Hey kids… everybody seemed to like my first one, so here is another Ecuadorian palm story.
In 2013, I first went to Quito and Cuenca to visit. The first thing to keep in mind is that both of these cities are in mountain valleys at about 8000+ feet above sea level, but of course at the Equator. So, it was interesting to see what palms I recognized from the States. As far as big palms in the mountains, I only saw the following:
And this beautiful palm… Elegant with shiny, self-cleaning pinnate leaves up to 50 feet high. I had no clue what it was. The Cuencanos all called it Palma de Coco. It remained a mystery for many months until I found it in in my Martin Gibbons book, A Pocket guide to Palms. It is called Parajubaea cocoides, a native to Ecuador.
Time passed and one day I saw some children in the street smashing little things on the ground with a hammer. When I got close, I saw that they were seeds of some sort. Next, they were scraping and finally eating the inside. When asked, “Que es estos?” the reply was “Palma de Coco.“ The light bulb went off in my head, and after looking closely, the seeds resembled mini coconuts including the white flesh inside. I tried one and it tasted exactly like its big tropical brother…
Granted, they were tiny, but they were definitely little coconuts. So… inquiring minds need to know…how did this species evolve to grow at 8000 ft.?
I found this on the Golden Gate palms website
~ Parajubaea cocoides ~
Quito Coconut, Cold Hardy Coconut
Height: 60' Growth Rate: medium to fast Climate Zones: 14-17 to 16 degrees Origin: Ecuador
Now here's a cool palm! Parajubaea cocoides, or the "Quito Coconut" as they prefer to call it in its native home of highland Ecuador, is a gorgeous feather type palm very reminiscent of the True Coconut Palm (Cocos nucifera) which is impossible to grow in Northern California without extreme microclimate modification. Not to get off the subject, but there are a few rogue True Coconuts scattered around Southern California which have weathered many Winters outdoors without any special protection- the most famous being the "Newport Coconut". But since we don't live in Newport Beach, our next best option for coconuts is Parajubaea.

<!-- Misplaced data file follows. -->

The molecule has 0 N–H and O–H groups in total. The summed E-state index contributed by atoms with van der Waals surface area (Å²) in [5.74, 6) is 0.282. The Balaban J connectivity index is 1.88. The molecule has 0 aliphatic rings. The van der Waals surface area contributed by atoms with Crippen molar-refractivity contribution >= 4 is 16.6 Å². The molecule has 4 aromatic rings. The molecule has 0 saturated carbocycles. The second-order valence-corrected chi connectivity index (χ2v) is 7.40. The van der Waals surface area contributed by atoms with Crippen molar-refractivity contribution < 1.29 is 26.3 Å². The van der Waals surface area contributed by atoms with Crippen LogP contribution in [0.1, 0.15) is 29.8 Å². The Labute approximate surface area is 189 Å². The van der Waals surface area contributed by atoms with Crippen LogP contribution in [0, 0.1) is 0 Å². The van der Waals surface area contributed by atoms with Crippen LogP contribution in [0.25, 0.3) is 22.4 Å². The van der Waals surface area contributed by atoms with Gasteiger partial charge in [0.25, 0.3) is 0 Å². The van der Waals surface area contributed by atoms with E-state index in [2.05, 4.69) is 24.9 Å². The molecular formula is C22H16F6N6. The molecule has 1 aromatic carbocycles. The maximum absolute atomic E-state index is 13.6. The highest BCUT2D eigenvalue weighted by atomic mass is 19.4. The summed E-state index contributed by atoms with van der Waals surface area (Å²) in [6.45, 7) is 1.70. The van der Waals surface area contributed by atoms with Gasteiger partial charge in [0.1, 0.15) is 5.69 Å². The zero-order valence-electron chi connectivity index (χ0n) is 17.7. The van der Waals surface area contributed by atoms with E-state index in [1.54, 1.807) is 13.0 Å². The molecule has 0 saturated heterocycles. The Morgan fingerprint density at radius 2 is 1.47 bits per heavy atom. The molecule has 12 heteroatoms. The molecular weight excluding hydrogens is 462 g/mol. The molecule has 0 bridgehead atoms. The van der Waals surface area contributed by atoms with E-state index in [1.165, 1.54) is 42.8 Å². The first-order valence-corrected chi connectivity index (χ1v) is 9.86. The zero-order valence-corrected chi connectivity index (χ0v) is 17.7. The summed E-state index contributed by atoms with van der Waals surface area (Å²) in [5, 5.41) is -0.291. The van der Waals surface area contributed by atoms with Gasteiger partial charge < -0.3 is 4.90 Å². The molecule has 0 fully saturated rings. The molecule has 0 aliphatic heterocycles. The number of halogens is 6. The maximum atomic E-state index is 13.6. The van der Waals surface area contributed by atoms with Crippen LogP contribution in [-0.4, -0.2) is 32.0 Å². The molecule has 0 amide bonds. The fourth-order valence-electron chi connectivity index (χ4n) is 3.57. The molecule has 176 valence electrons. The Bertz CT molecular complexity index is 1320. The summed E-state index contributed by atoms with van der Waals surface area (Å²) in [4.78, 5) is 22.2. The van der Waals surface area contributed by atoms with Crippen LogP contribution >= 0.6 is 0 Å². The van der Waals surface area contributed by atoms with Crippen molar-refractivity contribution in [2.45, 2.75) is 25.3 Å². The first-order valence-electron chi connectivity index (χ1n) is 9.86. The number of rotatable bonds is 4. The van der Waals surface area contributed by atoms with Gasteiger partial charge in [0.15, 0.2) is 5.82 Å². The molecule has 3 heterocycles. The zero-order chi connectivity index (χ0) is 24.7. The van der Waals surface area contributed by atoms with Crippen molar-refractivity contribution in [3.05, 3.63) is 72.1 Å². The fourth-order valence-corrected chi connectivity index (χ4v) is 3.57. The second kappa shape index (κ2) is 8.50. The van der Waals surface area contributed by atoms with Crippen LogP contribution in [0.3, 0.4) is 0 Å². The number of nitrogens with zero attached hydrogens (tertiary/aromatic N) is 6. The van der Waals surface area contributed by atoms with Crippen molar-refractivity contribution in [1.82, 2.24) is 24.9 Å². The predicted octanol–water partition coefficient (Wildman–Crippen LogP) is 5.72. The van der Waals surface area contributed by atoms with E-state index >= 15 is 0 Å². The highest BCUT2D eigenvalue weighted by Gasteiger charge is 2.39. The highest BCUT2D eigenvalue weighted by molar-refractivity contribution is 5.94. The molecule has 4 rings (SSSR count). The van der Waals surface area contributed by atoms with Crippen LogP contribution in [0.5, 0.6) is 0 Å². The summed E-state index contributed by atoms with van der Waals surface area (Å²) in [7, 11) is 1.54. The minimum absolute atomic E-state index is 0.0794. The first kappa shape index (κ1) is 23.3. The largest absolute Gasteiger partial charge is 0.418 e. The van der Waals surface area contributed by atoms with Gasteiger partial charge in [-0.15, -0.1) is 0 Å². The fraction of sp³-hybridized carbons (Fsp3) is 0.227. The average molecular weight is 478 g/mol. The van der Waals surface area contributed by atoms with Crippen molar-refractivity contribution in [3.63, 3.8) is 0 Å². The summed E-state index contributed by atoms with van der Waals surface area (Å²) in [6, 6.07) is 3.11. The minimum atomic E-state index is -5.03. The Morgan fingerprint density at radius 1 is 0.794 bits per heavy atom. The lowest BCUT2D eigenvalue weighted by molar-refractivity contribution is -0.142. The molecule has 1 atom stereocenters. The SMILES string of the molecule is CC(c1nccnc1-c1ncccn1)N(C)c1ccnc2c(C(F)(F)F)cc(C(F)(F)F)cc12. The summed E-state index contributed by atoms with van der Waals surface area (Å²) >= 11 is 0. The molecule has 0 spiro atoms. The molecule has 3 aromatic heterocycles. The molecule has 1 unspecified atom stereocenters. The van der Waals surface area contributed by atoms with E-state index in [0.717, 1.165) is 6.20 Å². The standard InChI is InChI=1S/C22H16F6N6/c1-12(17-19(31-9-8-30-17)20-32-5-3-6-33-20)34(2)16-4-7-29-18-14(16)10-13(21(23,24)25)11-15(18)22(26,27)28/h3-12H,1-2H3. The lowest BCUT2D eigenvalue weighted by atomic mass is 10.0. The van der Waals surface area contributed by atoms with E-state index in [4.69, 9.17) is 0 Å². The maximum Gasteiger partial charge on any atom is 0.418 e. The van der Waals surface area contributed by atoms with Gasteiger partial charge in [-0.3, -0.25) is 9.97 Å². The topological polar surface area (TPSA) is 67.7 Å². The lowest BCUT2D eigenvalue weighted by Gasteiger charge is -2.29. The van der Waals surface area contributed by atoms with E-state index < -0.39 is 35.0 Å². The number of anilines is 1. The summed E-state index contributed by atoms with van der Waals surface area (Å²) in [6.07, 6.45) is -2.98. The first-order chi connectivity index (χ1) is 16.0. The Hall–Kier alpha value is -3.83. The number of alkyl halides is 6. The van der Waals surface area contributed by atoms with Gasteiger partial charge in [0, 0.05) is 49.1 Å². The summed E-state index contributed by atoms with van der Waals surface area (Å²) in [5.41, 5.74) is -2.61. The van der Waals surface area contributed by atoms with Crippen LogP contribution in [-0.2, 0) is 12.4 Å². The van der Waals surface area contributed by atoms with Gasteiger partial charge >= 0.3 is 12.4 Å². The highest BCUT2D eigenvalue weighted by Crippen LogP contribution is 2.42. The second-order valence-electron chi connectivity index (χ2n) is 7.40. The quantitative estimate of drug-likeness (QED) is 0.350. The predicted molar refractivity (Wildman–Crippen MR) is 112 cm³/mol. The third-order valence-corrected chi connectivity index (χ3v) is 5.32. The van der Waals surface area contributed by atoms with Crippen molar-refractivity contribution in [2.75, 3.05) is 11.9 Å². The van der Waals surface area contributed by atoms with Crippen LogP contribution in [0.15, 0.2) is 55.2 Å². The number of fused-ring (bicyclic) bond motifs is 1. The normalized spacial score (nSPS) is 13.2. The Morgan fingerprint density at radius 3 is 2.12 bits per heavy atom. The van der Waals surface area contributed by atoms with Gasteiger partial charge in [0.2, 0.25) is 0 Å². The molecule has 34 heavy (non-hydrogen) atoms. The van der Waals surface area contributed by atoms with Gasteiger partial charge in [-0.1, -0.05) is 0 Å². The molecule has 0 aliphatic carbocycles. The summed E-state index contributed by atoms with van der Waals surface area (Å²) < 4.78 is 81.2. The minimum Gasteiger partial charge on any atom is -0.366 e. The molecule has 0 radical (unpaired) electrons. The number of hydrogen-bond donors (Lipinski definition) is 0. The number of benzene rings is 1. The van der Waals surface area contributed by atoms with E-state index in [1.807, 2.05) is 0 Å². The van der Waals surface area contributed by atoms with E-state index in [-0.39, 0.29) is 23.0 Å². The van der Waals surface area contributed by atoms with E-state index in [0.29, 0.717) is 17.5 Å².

Parajubaea is closely aligned with the True Coconut tree, as is Jubaea chilensis and several other rarer palms. It is thought that over its course of evolution, Parajubaea and Cocos nucifera were the same plant and then became geographically separated; Cocos remaining in the lowland beach shores of the hot tropics, while Parajubaea slowly and methodically climbed the Andes.
My personal theory on the separation is this: a random mutation occurred in a True Coconut that produced abnormally small seeds. These seeds might have been small enough for ground animals or large birds to carry and relocate at higher elevations- thus eventually causing the palm to step up the mountains through progressive generations like one would climb a staircase. This may explain why, although almost exactly the same in appearance and structure, the Cold Hardy Coconut seed is about 1/50th the size of the True Coconut seed. The chief reason the True Coconut is not naturally found at very high elevations is that its seed is too heavy and large for animals to carry very far from where it fell. It chiefly relies upon water and tides for its dispersal.
There is probably a scientist out there that might prove me wrong someday - but that's my story and I'm sticking to it! Well, it sounds plausible to me… either that or we can blame it on aliens.
Till next time. Pedro Francisco